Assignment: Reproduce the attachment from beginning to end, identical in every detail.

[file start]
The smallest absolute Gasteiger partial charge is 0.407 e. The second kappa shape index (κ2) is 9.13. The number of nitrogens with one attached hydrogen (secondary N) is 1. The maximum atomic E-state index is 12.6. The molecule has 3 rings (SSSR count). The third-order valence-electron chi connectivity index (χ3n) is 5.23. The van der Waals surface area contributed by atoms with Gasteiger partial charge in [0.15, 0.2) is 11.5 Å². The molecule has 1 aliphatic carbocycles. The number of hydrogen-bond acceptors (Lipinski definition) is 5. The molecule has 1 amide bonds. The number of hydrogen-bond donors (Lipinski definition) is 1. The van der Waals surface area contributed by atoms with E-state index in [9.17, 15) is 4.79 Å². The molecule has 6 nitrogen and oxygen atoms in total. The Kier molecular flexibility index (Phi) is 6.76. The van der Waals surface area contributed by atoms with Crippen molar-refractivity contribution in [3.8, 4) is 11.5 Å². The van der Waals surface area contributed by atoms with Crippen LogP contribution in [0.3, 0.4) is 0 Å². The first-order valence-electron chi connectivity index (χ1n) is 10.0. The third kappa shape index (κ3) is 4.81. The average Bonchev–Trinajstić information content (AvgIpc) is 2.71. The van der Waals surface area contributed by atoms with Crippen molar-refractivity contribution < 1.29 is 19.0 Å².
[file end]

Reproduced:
The smallest absolute Gasteiger partial charge is 0.407 e. The second kappa shape index (κ2) is 9.13. The number of nitrogens with one attached hydrogen (secondary N) is 1. The maximum atomic E-state index is 12.6. The molecule has 3 rings (SSSR count). The third-order valence-electron chi connectivity index (χ3n) is 5.23. The van der Waals surface area contributed by atoms with Gasteiger partial charge in [0.15, 0.2) is 11.5 Å². The molecule has 1 aliphatic carbocycles. The number of hydrogen-bond acceptors (Lipinski definition) is 5. The molecule has 1 amide bonds. The number of hydrogen-bond donors (Lipinski definition) is 1. The van der Waals surface area contributed by atoms with E-state index in [9.17, 15) is 4.79 Å². The molecule has 6 nitrogen and oxygen atoms in total. The Kier molecular flexibility index (Phi) is 6.76. The van der Waals surface area contributed by atoms with Crippen molar-refractivity contribution in [3.8, 4) is 11.5 Å². The van der Waals surface area contributed by atoms with Crippen LogP contribution in [0.3, 0.4) is 0 Å². The first-order valence-electron chi connectivity index (χ1n) is 10.0. The third kappa shape index (κ3) is 4.81. The average Bonchev–Trinajstić information content (AvgIpc) is 2.71. The van der Waals surface area contributed by atoms with Crippen molar-refractivity contribution < 1.29 is 19.0 Å².